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Clin Exp Otorhinolaryngol. 2013 Sep;6(3):146-51. doi: 10.3342/ceo.2013.6.3.146. Epub 2013 Sep 4.

Postoperative olfactory results in chronic rhinosinusitis with nasal polyposis according to wound healing status.

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1
Department of Otorhinolaryngology, Boramae Medical Center, Seoul National University College of Medicine, Seoul, Korea.

Abstract

OBJECTIVES:

Postoperative wound healing status has not been considered in earlier studies on olfactory changes after surgery. This may be a factor accounting for the equivocal postoperative olfactory results. The aim of this study was to investigate postoperative olfactory results according to wound healing status.

METHODS:

Fifty patients who underwent endoscopic sinus surgery for chronic rhinosinusitis with nasal polyps with smelling disturbance were examined preoperatively, and at 6 months after surgery. Patients were divided into two groups according to postoperative Lund-Kennedy score: favorable and unfavorable wound healing. Preoperative ostiomeatal unit computed tomography (CT), such as Lund-Mackay score and olfactory cleft opacification score, clinical characteristics and olfactory function tests such as the butanol threshold test and cross-cultural smell identification test, and questionnaire responses were compared between the two groups.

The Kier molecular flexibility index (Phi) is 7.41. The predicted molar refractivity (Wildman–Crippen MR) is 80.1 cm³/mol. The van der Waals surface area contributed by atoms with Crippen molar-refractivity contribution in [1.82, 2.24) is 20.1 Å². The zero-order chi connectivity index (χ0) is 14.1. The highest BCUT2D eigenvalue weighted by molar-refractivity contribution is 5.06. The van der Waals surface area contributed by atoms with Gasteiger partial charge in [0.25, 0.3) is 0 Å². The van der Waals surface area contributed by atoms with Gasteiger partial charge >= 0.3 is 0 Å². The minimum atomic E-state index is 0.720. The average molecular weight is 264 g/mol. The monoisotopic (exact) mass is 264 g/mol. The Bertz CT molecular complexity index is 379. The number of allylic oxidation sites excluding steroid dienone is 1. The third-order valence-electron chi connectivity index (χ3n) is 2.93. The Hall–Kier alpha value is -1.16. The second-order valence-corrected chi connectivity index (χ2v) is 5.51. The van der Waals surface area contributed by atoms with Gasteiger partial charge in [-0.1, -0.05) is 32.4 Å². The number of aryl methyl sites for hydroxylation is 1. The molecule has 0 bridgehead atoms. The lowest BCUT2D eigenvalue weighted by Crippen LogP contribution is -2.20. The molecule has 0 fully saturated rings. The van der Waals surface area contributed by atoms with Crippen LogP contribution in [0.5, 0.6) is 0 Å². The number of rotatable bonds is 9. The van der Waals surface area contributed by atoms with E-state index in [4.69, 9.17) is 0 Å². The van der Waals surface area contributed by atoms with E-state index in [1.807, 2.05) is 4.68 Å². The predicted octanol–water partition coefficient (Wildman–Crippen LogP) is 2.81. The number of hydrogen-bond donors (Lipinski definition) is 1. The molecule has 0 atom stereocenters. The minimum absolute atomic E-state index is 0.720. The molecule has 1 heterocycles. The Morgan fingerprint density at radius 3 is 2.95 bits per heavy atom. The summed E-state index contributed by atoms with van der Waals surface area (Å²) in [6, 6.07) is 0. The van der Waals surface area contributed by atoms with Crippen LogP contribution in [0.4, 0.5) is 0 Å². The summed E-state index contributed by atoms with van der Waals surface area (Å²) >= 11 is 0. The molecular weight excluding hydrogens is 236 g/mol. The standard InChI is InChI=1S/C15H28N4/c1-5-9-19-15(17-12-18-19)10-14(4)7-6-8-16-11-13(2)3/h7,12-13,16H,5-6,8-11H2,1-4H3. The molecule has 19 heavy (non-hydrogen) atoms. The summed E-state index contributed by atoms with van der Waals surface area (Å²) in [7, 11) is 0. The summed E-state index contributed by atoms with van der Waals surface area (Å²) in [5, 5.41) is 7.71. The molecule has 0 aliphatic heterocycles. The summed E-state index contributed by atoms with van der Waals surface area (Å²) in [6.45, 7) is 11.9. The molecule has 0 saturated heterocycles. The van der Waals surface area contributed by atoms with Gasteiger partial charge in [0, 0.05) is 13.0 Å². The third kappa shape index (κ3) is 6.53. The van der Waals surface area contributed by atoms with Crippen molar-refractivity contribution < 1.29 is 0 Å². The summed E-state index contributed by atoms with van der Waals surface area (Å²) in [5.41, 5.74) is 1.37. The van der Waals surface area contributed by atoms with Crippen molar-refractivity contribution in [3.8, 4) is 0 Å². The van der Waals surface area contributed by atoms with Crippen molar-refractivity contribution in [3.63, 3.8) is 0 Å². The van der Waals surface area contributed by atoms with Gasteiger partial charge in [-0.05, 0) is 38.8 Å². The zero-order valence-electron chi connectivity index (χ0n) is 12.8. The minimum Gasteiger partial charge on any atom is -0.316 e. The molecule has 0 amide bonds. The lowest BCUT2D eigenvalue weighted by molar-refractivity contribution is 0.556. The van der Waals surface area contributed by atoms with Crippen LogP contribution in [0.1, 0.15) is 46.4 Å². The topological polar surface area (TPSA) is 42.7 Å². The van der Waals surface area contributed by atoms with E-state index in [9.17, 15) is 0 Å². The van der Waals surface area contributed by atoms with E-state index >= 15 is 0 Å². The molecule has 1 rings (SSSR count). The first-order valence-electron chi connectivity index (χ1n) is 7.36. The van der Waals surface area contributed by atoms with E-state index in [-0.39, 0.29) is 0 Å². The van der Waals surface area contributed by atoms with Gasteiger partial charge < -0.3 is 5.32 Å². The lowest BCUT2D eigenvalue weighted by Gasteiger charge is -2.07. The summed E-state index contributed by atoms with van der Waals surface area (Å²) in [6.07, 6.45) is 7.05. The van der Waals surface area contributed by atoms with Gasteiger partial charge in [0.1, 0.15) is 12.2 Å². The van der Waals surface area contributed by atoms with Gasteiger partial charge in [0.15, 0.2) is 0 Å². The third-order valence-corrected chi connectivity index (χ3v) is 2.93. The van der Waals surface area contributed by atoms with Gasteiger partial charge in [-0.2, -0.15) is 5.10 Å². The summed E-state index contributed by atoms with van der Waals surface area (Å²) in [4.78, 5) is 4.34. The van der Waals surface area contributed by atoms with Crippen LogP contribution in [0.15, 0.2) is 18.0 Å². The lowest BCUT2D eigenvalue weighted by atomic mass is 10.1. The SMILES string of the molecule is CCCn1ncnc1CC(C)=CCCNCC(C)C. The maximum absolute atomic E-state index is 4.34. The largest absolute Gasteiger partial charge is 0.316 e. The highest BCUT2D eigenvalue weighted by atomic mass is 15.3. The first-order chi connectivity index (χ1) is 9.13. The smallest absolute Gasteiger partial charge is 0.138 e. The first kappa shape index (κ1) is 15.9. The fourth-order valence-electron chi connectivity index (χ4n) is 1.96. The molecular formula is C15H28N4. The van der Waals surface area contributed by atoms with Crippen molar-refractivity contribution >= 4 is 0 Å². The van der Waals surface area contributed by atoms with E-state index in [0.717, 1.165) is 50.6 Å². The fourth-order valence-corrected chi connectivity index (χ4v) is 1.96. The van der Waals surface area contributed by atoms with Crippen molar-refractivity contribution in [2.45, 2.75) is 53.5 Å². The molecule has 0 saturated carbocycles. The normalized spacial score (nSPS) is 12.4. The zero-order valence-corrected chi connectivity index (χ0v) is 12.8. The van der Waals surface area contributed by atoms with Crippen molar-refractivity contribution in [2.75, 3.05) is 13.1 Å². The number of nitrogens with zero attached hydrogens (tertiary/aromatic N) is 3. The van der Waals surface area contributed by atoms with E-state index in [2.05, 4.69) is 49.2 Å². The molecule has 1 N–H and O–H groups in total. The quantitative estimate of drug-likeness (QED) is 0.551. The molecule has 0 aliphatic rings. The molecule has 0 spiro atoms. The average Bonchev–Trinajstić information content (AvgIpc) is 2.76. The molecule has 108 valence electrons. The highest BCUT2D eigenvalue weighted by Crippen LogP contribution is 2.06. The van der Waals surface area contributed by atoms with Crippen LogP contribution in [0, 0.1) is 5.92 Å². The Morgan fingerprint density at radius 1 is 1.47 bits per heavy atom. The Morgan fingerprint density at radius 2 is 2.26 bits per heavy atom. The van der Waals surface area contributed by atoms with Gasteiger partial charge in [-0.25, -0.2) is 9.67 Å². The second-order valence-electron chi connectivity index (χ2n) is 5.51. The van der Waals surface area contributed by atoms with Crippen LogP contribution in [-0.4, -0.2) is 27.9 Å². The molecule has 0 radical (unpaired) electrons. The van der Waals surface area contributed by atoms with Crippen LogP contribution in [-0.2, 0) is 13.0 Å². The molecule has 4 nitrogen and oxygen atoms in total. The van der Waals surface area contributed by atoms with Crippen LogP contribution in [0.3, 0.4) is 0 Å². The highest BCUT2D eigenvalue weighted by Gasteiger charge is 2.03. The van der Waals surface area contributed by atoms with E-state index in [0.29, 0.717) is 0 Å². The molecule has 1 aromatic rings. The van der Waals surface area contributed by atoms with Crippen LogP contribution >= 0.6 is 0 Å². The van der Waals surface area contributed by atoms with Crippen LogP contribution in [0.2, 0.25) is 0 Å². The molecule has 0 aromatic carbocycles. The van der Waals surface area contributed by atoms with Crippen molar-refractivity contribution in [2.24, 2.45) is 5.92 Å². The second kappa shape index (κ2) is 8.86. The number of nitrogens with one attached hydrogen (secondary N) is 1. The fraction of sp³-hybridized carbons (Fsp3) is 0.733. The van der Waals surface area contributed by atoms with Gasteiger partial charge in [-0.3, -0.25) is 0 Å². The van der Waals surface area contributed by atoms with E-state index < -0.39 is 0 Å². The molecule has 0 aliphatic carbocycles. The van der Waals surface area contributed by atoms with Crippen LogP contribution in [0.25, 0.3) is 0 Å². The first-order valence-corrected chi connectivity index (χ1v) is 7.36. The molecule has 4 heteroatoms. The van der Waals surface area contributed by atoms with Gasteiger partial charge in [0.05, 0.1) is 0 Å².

RESULTS:

There were no differences in preoperative clinical characteristics between the favorable and unfavorable wound healing groups. The favorable wound healing group displayed greater improvement of olfactory results after surgery than the unfavorable wound healing group. Postoperative olfactory improvement patterns showed a hierarchy from subjective to objective improvement and from threshold to identification improvement. Patients who had postoperative favorable wound healing but showed no success of olfaction were characterized by more severe preoperative subjective symptoms and higher olfactory cleft opacification, especially in the upper part of olfactory cleft on preoperative CT scan.

CONCLUSION:

Wound healing status is an apparent risk factor for postoperative olfactory improvement. Moreover, preoperative opacification in the olfactory cleft may predict bad olfactory results after surgery, even in patients with favorable wound healing.

KEYWORDS:

Chronic rhinosinusitis; Endoscopic sinus surgery; Nasal polyps; Olfaction; Wound healing

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